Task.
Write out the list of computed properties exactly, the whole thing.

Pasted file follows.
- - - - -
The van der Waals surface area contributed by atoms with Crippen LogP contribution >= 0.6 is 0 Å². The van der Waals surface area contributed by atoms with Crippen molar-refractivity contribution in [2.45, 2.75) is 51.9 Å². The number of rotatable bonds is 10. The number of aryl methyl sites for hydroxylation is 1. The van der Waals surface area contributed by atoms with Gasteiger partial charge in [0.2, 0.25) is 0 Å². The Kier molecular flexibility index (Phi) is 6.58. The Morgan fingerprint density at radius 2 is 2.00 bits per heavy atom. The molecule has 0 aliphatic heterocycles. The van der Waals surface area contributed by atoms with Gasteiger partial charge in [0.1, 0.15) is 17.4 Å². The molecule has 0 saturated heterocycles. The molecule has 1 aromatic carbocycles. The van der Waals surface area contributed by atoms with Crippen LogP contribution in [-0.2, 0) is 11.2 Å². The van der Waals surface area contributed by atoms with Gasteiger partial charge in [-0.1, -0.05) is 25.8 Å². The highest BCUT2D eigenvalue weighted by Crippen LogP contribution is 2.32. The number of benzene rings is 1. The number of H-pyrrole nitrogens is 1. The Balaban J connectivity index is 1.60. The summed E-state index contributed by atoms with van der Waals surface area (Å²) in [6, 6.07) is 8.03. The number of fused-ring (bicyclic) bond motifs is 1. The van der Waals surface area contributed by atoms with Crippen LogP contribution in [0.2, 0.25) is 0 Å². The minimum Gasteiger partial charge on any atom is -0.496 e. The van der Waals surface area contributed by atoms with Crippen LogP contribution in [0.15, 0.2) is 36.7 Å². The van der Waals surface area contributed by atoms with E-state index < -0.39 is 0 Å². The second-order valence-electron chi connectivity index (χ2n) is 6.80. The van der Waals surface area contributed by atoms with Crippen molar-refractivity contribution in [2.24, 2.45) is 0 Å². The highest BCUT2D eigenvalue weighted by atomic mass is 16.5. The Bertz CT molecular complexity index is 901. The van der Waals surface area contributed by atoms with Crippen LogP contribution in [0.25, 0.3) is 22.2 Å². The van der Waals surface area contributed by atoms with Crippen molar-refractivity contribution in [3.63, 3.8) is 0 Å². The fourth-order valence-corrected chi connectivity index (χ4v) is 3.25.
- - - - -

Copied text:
The van der Waals surface area contributed by atoms with Crippen LogP contribution >= 0.6 is 0 Å². The van der Waals surface area contributed by atoms with Crippen molar-refractivity contribution in [2.45, 2.75) is 51.9 Å². The number of rotatable bonds is 10. The number of aryl methyl sites for hydroxylation is 1. The van der Waals surface area contributed by atoms with Gasteiger partial charge in [0.2, 0.25) is 0 Å². The Kier molecular flexibility index (Phi) is 6.58. The Morgan fingerprint density at radius 2 is 2.00 bits per heavy atom. The molecule has 0 aliphatic heterocycles. The van der Waals surface area contributed by atoms with Gasteiger partial charge in [0.1, 0.15) is 17.4 Å². The molecule has 0 saturated heterocycles. The molecule has 1 aromatic carbocycles. The van der Waals surface area contributed by atoms with Crippen LogP contribution in [-0.2, 0) is 11.2 Å². The van der Waals surface area contributed by atoms with Gasteiger partial charge in [-0.1, -0.05) is 25.8 Å². The highest BCUT2D eigenvalue weighted by Crippen LogP contribution is 2.32. The number of benzene rings is 1. The number of H-pyrrole nitrogens is 1. The Balaban J connectivity index is 1.60. The summed E-state index contributed by atoms with van der Waals surface area (Å²) in [6, 6.07) is 8.03. The number of fused-ring (bicyclic) bond motifs is 1. The van der Waals surface area contributed by atoms with Crippen LogP contribution in [0.2, 0.25) is 0 Å². The minimum Gasteiger partial charge on any atom is -0.496 e. The van der Waals surface area contributed by atoms with Crippen LogP contribution in [0.15, 0.2) is 36.7 Å². The van der Waals surface area contributed by atoms with E-state index < -0.39 is 0 Å². The second-order valence-electron chi connectivity index (χ2n) is 6.80. The van der Waals surface area contributed by atoms with Crippen molar-refractivity contribution in [2.24, 2.45) is 0 Å². The highest BCUT2D eigenvalue weighted by atomic mass is 16.5. The Bertz CT molecular complexity index is 901. The van der Waals surface area contributed by atoms with Crippen LogP contribution in [0.25, 0.3) is 22.2 Å². The van der Waals surface area contributed by atoms with Crippen molar-refractivity contribution in [3.63, 3.8) is 0 Å². The fourth-order valence-corrected chi connectivity index (χ4v) is 3.25.